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This article in JEQ

  1. Vol. 29 No. 3, p. 906-916
     
    Received: Mar 29, 1999


    * Corresponding author(s): koegel@weihenstephan.de
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doi:10.2134/jeq2000.00472425002900030029x

Desorption of Polycyclic Aromatic Hydrocarbons from Soil in the Presence of Dissolved Organic Matter: Effect of Solution Composition and Aging

  1. Ingrid Kögel-Knabner *,
  2. Kai U. Totsche and
  3. Bernd Raber
  1. L ehrstuhl für Bodenkunde, Technische Universität München, D-85350 Freising-Weihenstephan, Germany;
    A bt. Bodenphysik, Universität Bayreuth, D-95440 Bayreuth, Germany;
    G eologisches Landesamt NRW, Postfach 1080, D-47710 Krefeld, Germany.

Abstract

Abstract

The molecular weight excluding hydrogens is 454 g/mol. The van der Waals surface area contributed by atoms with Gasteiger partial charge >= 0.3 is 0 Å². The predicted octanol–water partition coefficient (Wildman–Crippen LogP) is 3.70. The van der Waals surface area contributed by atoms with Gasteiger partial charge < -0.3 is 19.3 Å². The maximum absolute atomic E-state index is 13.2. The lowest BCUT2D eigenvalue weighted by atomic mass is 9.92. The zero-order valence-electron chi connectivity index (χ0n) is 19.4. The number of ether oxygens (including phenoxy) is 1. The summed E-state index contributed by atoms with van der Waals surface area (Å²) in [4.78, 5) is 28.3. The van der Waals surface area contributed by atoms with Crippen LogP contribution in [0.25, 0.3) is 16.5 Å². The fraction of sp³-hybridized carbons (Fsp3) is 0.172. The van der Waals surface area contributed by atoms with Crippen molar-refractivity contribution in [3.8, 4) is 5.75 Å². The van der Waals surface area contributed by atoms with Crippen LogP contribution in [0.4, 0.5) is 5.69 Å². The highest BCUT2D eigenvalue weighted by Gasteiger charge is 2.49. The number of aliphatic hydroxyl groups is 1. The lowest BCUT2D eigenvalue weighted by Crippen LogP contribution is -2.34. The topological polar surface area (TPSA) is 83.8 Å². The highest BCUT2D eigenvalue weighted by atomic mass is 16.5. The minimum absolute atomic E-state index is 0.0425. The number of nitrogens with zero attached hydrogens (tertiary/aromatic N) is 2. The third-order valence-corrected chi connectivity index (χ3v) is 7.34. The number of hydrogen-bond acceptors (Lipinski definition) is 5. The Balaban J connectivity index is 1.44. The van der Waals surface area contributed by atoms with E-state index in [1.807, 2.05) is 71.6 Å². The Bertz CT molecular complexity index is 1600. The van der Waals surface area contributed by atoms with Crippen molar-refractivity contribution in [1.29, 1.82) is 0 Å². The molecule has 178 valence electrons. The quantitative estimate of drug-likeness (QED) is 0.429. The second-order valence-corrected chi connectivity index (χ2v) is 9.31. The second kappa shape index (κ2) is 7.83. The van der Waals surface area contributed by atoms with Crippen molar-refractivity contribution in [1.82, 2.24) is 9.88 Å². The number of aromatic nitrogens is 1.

The effect of dissolved organic matter (DOM) on the desorption of polycyclic aromatic hydrocarbons (PAHs) from soil was studied with 14C-benzo[a]pyrene and 14C-pyrene in different soil-aqueous solution systems and after prolonged periods of aging (110 and 216 d). The desorption of 14C-benzo[a]pyrene and 14C-pyrene was strongly affected by the composition and properties of the aqueous phase. Desorption linearly increased with increasing DOM concentrations. Distribution coefficients (log Koc′) for the desorption of 14C-labeled PAHs were about 3.5 (pyrene) and 25 (benzo[a]pyrene) times lower in the presence of DOM. The enhancement of PAH desorption between various types of DOM is controlled by the molecular weight distribution of DOM. Dissolved organic matter with a high proportion of high molecular weight components (>14 000 dalton) has a high affinity for PAHs and thus is more effective in desorbing PAHs from soil. In addition, the desorption of PAHs from soil is controlled by the time elapsed since contamination. In the first 36 d following contamination with 14C-benzo[a]pyrene, a decrease of the PAH concentration that could be desorbed in the solution phase was observed. The desorbable fraction did not show any further changes for up to 183 d after contamination, suggesting a fraction of PAH that is not or very slowly desorbing from soil. The major proportion (>98%) of the desorbable PAH-fraction is apparently bound at sites that show a rate-limited release of PAHs. This is corroborated by the model discrimination conducted with three different models, which favors a two-site equilibrium-nonequilibrium model.

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